PRINT Summer 2000


Downtown 81

DOWNTOWN 81, A “LOST” NO-BUDGET FILM shot on location in Manhattan some nineteen years ago, finally had its debut last month, at Cannes. Directed by Edo Bertoglio and written by Glenn O’Brien, this lighthearted document of the East Village scene stars a twenty-year-old Jean-Michel Basquiat as himself, with countless hipster cameos, including hip-hop pioneer Fab Five Freddie, ’80s Fiorucci designer (and the film’s producer) Maripol, record-label guy Marty Thau, and Blondie chanteuse Debbie Harry as the fairy princess.

But the real star of the film is the gritty milieu of a New York long gone. A lot has happened in nineteen years. Now that the Lower East Side has become something of an Epcot simulacrum of itself, it’s hard not to feel nostalgic for Ye Olde Loisaida’s antique bohemian realities: brazen dope dealers, trash-strewn lots connecting burned-out buildings, artist-musician inhabitants lugging their own equipment to gigs.

From Blowup (1966) to After Hours (1985), most dramatic flicks that feature live music tease you with a few seconds of footage, and then they’re back to characters, plot, blah blah blah. If one could only luxuriate in those scenes—see more of the Yardbirds, say, or Bad Brains at the height of their powers. Downtown 81, in contrast, dotes on Arto Lindsay’s pounding, strangely melodic “no wave” power trio, DNA; Cool Kyle’s hip-hop rhymes; James White & the Blacks’ herky-jerky big band avant-funk; Kid Creole and the Coconuts’ stage show, which makes Bette Midler look tasteful; Tuxedomoon’s brooding proto electro-pop; and quirky Japanese New Wavers the Plastics, whose music may not have aged very well but who sure are cool to look at for one song.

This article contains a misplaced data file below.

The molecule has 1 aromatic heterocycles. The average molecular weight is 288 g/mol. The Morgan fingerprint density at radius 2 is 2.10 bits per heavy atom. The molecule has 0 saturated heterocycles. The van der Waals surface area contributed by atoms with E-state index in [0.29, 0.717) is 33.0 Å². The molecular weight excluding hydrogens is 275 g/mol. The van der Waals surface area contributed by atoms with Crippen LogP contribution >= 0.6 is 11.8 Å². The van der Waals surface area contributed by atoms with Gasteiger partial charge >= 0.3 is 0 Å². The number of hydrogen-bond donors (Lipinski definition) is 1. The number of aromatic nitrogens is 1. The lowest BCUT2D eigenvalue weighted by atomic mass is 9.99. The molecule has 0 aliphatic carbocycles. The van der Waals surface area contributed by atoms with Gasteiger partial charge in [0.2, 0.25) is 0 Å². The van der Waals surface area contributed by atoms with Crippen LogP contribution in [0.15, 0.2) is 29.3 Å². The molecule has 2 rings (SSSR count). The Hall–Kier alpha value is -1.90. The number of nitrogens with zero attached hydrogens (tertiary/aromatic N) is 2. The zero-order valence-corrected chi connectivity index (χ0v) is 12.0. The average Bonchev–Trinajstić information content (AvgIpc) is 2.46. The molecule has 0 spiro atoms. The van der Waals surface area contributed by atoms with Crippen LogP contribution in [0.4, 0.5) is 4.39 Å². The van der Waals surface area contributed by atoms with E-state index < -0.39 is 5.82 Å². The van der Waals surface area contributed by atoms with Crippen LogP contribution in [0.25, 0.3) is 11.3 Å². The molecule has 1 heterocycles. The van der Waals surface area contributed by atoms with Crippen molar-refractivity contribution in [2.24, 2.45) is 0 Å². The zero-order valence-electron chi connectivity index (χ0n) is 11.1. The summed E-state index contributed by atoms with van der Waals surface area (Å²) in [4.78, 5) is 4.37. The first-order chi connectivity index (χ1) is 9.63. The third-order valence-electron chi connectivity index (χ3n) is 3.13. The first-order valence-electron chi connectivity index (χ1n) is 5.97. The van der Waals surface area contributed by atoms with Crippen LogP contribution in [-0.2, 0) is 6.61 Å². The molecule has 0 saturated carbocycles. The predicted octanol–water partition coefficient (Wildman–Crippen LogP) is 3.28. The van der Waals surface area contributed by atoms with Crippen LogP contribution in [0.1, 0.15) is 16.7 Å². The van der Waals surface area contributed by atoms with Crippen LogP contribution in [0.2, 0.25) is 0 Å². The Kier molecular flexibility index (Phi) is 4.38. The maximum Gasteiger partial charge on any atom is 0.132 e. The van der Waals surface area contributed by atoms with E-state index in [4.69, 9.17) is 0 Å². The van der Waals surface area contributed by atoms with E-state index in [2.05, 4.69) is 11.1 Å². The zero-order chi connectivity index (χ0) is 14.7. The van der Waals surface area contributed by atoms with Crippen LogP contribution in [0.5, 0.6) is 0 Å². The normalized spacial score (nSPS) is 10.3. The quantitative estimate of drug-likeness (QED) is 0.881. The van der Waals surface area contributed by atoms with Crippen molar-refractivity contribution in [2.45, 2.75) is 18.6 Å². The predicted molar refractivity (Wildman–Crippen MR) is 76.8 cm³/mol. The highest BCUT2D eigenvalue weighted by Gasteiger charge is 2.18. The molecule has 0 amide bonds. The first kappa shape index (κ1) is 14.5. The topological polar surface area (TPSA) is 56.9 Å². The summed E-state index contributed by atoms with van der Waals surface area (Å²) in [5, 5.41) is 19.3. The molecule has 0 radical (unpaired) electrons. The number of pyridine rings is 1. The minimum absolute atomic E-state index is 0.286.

Originally titled New York Beat, the film has a loose “plot” mostly revealed in campy neo-noir voice-overs laid down only recently by poet Saul Williams, whose voice is dubbed for Basquiat’s. (The dialogue tracks were lost years ago; as O’Brien puts it, “Our original partners had big problems.”) Downtown 81 follows the young artist as he is released from the hospital, hustles a painting for rent money, and pursues both a fashion model and a place to crash for the night.

Basquiat is a joy to watch. He floats through the movie with cool grace and unflagging energy; he’s a natural in front of the lens and, thankfully, takes your mind off the plot. The camera lingers in generous takes of the dreadlocked one “reworking” a Man Ray photo book and then gracefully spraying Samo graffiti in smooth, arcing motions. (Compare the mellow and controlled Basquiat in this film with the tragic figure in Julian Schnabel’s overblown 1996 biopic Basquiat.) And at the end of Downtown 81, when the fairy princess bestows a suitcase full of cash on the artist, the film seems almost eerily prescient.

Mike McGonigal, a Seattle-based music editor for, edits the arts journal Yeti.